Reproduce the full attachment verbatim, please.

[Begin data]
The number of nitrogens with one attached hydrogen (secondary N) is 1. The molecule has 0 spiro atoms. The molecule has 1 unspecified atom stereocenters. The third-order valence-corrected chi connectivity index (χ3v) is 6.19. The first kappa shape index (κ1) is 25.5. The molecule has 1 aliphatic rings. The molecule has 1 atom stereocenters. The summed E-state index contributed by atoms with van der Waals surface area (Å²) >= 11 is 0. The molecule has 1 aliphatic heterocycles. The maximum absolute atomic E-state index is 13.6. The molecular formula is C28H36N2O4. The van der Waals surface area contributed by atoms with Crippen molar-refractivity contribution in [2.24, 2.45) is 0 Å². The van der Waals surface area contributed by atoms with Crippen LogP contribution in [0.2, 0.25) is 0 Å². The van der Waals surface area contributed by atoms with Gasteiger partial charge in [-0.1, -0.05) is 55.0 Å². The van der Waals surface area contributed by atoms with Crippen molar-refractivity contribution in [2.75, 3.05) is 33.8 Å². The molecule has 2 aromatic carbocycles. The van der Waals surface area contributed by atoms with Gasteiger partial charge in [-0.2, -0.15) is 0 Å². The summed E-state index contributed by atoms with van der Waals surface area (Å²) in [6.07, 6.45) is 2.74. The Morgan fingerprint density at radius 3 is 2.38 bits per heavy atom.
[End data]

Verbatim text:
The number of nitrogens with one attached hydrogen (secondary N) is 1. The molecule has 0 spiro atoms. The molecule has 1 unspecified atom stereocenters. The third-order valence-corrected chi connectivity index (χ3v) is 6.19. The first kappa shape index (κ1) is 25.5. The molecule has 1 aliphatic rings. The molecule has 1 atom stereocenters. The summed E-state index contributed by atoms with van der Waals surface area (Å²) >= 11 is 0. The molecule has 1 aliphatic heterocycles. The maximum absolute atomic E-state index is 13.6. The molecular formula is C28H36N2O4. The van der Waals surface area contributed by atoms with Crippen molar-refractivity contribution in [2.24, 2.45) is 0 Å². The van der Waals surface area contributed by atoms with Crippen LogP contribution in [0.2, 0.25) is 0 Å². The van der Waals surface area contributed by atoms with Gasteiger partial charge in [-0.1, -0.05) is 55.0 Å². The van der Waals surface area contributed by atoms with Crippen molar-refractivity contribution in [2.75, 3.05) is 33.8 Å². The molecule has 2 aromatic carbocycles. The van der Waals surface area contributed by atoms with Gasteiger partial charge in [-0.2, -0.15) is 0 Å². The summed E-state index contributed by atoms with van der Waals surface area (Å²) in [6.07, 6.45) is 2.74. The Morgan fingerprint density at radius 3 is 2.38 bits per heavy atom.